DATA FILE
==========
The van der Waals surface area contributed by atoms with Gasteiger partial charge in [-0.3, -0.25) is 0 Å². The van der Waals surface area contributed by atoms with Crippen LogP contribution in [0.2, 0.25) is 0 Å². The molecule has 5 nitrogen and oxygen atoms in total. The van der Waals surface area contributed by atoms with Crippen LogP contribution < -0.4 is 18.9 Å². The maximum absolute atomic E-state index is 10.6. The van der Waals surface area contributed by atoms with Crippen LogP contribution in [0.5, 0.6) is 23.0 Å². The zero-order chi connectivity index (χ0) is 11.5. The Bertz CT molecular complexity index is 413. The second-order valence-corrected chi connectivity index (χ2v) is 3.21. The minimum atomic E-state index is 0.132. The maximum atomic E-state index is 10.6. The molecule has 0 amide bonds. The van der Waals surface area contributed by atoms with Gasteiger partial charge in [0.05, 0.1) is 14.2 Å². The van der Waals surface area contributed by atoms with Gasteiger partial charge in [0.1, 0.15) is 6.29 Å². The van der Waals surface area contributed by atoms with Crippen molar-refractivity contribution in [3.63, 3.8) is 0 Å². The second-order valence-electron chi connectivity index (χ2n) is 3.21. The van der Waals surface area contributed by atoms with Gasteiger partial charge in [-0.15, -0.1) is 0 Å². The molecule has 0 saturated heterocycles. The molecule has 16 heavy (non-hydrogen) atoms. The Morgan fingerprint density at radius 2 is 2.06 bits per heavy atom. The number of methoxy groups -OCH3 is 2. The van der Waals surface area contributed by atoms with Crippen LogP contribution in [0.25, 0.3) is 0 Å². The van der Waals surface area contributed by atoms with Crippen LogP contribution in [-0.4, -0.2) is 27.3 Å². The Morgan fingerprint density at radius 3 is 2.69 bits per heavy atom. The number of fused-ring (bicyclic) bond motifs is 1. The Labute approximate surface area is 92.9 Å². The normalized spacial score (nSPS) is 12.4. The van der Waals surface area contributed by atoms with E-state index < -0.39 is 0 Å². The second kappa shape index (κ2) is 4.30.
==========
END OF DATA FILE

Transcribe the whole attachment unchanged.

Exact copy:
The van der Waals surface area contributed by atoms with Gasteiger partial charge in [-0.3, -0.25) is 0 Å². The van der Waals surface area contributed by atoms with Crippen LogP contribution in [0.2, 0.25) is 0 Å². The molecule has 5 nitrogen and oxygen atoms in total. The van der Waals surface area contributed by atoms with Crippen LogP contribution < -0.4 is 18.9 Å². The maximum absolute atomic E-state index is 10.6. The van der Waals surface area contributed by atoms with Crippen LogP contribution in [0.5, 0.6) is 23.0 Å². The zero-order chi connectivity index (χ0) is 11.5. The Bertz CT molecular complexity index is 413. The second-order valence-corrected chi connectivity index (χ2v) is 3.21. The minimum atomic E-state index is 0.132. The maximum atomic E-state index is 10.6. The molecule has 0 amide bonds. The van der Waals surface area contributed by atoms with Gasteiger partial charge in [0.05, 0.1) is 14.2 Å². The van der Waals surface area contributed by atoms with Gasteiger partial charge in [0.1, 0.15) is 6.29 Å². The van der Waals surface area contributed by atoms with Crippen molar-refractivity contribution in [3.63, 3.8) is 0 Å². The second-order valence-electron chi connectivity index (χ2n) is 3.21. The van der Waals surface area contributed by atoms with Gasteiger partial charge in [-0.15, -0.1) is 0 Å². The molecule has 0 saturated heterocycles. The molecule has 16 heavy (non-hydrogen) atoms. The Morgan fingerprint density at radius 2 is 2.06 bits per heavy atom. The number of methoxy groups -OCH3 is 2. The van der Waals surface area contributed by atoms with Crippen LogP contribution in [0.25, 0.3) is 0 Å². The van der Waals surface area contributed by atoms with Crippen LogP contribution in [-0.4, -0.2) is 27.3 Å². The Morgan fingerprint density at radius 3 is 2.69 bits per heavy atom. The number of fused-ring (bicyclic) bond motifs is 1. The Labute approximate surface area is 92.9 Å². The normalized spacial score (nSPS) is 12.4. The van der Waals surface area contributed by atoms with E-state index < -0.39 is 0 Å². The second kappa shape index (κ2) is 4.30.